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Global Go To Think Tank Index (GGTTI) 2020 launched                    111,75 Think Tanks across the world ranked in different categories.                SDPI is ranked 90th among “Top Think Tanks Worldwide (non-US)”.           SDPI stands 11th among Top Think Tanks in South & South East Asia & the Pacific (excluding India).            SDPI notches 33rd position in “Best New Idea or Paradigm Developed by A Think Tank” category.                SDPI remains 42nd in “Best Quality Assurance and Integrity Policies and Procedure” category.              SDPI stands 49th in “Think Tank to Watch in 2020”.            SDPI gets 52nd position among “Best Independent Think Tanks”.                           SDPI becomes 63rd in “Best Advocacy Campaign” category.                   SDPI secures 60th position in “Best Institutional Collaboration Involving Two or More Think Tanks” category.                       SDPI obtains 64th position in “Best Use of Media (Print & Electronic)” category.               SDPI gains 66th position in “Top Environment Policy Tink Tanks” category.                SDPI achieves 76th position in “Think Tanks With Best External Relations/Public Engagement Program” category.                    SDPI notches 99th position in “Top Social Policy Think Tanks”.            SDPI wins 140th position among “Top Domestic Economic Policy Think Tanks”.               SDPI is placed among special non-ranked category of Think Tanks – “Best Policy and Institutional Response to COVID-19”.                                            Owing to COVID-19 outbreak, SDPI staff is working from home from 9am to 5pm five days a week. All our staff members are available on phone, email and/or any other digital/electronic modes of communication during our usual official hours. You can also find all our work related to COVID-19 in orange entries in our publications section below.    The Sustainable Development Policy Institute (SDPI) is pleased to announce its Twenty-third Sustainable Development Conference (SDC) from 14 – 17 December 2020 in Islamabad, Pakistan. The overarching theme of this year’s Conference is Sustainable Development in the Times of COVID-19. Read more…       FOOD SECIRITY DASHBOARD: On 4th Nov, SDPI has shared the first prototype of Food Security Dashboard with Dr Moeed Yousaf, the Special Assistant to Prime Minister on  National Security and Economic Outreach in the presence of stakeholders, including Ministry of National Food Security and Research. Provincial and district authorities attended the event in person or through zoom. The dashboard will help the government monitor and regulate the supply chain of essential food commodities.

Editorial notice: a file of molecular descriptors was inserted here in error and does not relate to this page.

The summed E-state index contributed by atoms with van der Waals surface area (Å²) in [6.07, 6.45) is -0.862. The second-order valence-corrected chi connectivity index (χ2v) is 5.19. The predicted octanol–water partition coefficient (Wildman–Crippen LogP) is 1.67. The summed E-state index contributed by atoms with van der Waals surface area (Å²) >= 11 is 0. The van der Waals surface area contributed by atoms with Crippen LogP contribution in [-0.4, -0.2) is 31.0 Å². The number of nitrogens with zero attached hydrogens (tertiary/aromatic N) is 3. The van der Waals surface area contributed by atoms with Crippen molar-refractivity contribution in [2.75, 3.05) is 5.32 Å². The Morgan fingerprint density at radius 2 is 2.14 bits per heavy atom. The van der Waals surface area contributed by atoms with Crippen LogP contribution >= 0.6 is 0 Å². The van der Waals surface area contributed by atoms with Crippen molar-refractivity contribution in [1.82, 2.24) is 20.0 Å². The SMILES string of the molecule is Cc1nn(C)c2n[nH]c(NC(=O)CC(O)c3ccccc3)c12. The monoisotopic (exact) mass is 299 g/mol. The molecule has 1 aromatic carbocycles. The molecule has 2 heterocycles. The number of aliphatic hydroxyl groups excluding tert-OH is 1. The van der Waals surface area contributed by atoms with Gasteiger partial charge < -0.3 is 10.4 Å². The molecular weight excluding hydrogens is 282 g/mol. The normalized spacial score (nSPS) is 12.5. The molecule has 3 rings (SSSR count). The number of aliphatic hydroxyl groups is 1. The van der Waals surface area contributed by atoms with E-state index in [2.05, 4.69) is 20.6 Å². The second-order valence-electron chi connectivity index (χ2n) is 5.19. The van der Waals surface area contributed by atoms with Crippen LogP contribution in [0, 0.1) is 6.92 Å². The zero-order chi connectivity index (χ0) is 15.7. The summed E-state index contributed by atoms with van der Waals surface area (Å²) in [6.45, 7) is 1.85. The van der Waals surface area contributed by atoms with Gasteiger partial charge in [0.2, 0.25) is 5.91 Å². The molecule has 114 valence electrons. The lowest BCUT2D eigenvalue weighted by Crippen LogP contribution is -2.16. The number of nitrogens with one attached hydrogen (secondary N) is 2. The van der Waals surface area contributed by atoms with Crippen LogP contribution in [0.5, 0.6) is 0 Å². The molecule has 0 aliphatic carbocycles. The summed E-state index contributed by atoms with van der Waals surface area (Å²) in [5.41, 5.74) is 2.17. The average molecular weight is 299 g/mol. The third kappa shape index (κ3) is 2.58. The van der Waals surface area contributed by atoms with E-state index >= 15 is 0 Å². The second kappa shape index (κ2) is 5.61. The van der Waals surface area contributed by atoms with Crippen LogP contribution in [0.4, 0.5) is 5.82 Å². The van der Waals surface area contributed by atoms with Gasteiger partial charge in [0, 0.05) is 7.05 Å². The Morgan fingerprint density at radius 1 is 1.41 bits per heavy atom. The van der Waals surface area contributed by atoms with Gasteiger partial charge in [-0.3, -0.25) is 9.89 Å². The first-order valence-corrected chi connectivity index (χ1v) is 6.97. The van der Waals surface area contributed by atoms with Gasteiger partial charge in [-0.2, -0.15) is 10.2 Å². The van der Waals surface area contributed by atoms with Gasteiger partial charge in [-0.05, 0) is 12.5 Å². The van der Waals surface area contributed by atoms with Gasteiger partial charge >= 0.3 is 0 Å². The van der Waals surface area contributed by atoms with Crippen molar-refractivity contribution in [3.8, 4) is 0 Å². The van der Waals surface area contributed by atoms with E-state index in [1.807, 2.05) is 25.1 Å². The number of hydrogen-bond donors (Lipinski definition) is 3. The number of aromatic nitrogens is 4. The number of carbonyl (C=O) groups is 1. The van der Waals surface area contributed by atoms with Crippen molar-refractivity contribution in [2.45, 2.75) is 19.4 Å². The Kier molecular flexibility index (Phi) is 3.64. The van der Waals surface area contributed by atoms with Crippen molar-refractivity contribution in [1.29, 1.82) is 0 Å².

MISSING THE POINT

Right after the independence of, formulation of educational policy got importance for the fact that education is perceived as a means to mould the nation of a country and the society to achieve the desired goals.

The same was seemingly done in the First Educational Conference 1947, in which Pakistan was perceived as a country having deep religious roots, hence educational policy was developed in a certain way. Development of religious values was ingrained in the educational policies at the cost of plurality and Western values.

Whereas, at the time of developing and creating dominance of religion in education, the policy makers forgot and set aside the dream of the nation’s founder of a “united nation in which people considered as citizens of Pakistan irrespective of their religious identities”.